6

I have investments in a bunch of REITs like AGNC, NLY. With recent confirmation from FED on a hike in interest rates, I am seeing bond prices undergoing a correction. As far as I know REITs are very sensitive to hike in interest rates.

My question is:

  1. Why are REIT prices not undergoing a correction?
  2. Is it time to invest more in REITs for a steady income stream?
3

There are five main drivers to real estate returns: Income (cash flow from rental payments); Depreciation (as an expense that can be used to reduce taxes); Equity (the gradual paydown of the mortgage the increases underlying equity in the property); Appreciation (any increase in the overall value of the property); Leverage (the impact of debt financing on the deal, increasing the effective "cash-on-cash" return). (Asset Rover has a detailed walk-through of the components, and a useful comparison to stocks)

So interest rates are certainly a component (as they increase the expenses), but they are just one factor. Depending on a particular market's conditions, appreciation or rent increases could offset or (exceed) any increase in the interest expense.

My own experience is mostly with non-listed REITs (including Reg A+ investments like the ones from Fundrise) and commercial syndicates, and for right now in both cases there's plenty of capital chasing yield to go around (and in fact competition among new funding sources like Reg D and Reg A+ platforms seems to be driving down borrowing rates as platforms compete both for borrowers and for investors).

Personally I pay more attention to where each local market (and the broader national market) is along the ~18-year real estate cycle (spoiler: the last trough was 2008...). Dividend Capital puts out a quarterly report that's super useful.

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5

I don't like REITs because they are more closely correlated to the movement of the stock market. They don't really do the job of diversifying a portfolio because of that correlation.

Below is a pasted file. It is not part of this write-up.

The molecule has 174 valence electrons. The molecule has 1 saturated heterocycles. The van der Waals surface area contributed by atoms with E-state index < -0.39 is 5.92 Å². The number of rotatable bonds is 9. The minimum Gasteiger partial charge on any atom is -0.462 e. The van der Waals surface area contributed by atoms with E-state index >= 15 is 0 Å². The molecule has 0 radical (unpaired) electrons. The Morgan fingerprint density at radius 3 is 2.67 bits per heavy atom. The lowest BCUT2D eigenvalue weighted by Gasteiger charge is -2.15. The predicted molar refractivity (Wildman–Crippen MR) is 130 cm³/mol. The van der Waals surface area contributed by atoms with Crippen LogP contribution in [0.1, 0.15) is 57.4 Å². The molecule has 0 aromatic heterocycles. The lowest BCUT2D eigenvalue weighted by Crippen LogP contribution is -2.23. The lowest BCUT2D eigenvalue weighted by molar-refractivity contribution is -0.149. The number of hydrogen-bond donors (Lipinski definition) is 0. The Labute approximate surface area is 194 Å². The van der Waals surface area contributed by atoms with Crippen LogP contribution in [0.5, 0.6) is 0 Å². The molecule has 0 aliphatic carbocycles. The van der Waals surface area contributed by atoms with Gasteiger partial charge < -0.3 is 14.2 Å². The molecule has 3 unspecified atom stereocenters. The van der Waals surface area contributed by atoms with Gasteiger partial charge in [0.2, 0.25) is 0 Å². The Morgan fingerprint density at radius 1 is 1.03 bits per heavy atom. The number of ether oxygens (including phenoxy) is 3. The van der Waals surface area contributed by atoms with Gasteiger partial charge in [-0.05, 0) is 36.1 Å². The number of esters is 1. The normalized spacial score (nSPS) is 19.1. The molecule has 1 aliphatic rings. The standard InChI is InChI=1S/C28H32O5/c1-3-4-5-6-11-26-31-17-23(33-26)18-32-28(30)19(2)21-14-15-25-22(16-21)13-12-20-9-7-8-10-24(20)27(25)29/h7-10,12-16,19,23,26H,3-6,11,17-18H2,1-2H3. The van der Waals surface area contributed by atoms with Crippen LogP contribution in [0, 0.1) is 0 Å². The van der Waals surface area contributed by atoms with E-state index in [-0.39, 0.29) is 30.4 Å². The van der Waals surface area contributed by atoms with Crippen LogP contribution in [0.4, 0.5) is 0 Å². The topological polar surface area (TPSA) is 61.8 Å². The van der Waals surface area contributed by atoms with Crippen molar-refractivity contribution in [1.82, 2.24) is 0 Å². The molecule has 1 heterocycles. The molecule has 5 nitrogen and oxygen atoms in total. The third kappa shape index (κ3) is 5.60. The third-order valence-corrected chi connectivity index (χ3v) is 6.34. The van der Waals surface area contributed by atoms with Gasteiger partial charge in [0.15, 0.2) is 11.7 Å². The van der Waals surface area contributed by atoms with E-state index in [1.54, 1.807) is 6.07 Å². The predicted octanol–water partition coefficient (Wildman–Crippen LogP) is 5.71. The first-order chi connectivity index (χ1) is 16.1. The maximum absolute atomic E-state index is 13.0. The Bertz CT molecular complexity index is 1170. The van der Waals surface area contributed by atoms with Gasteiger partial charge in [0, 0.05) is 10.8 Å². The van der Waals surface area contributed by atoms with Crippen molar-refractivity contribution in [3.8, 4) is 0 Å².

When the stock market dropped in 2008, REITs were hammered as well because the housing bubble burst. Bonds went up, and if you rebalanced (sold the bonds to buy more stock) then you came out much further ahead when the stock market recovered.

The point of adding bonds for diversification is that they move in the opposite direction of equities; blunting the major drops (and providing buying opportunities). REITs don't fit that bill.

REITs are not undergoing a correction like bonds because the price of real estate is a function of housing supply and buyer demand. Rising interest rates only make it a little harder for buyers to buy, so the effect of rising interest rates on real estate prices is muted. The other effects on real estate prices (more wealth in the economy for buyers) pushes in the opposite direction of the rising interest rates.

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  • Kind of disagree that interest rates do not affect REIT. In 2013 REIT prices underwent major correction when FED had just mentioned about interest rates rising. I think the demand for housing did not go down during that time – vsingh Mar 16 '17 at 18:04
  • @vsing could that correction reflect a preexisting bubble in the REIT market? If so, an interest rate discussion might have spooked investors that were over-exposed. – NL - Apologize to Monica Mar 16 '17 at 18:11

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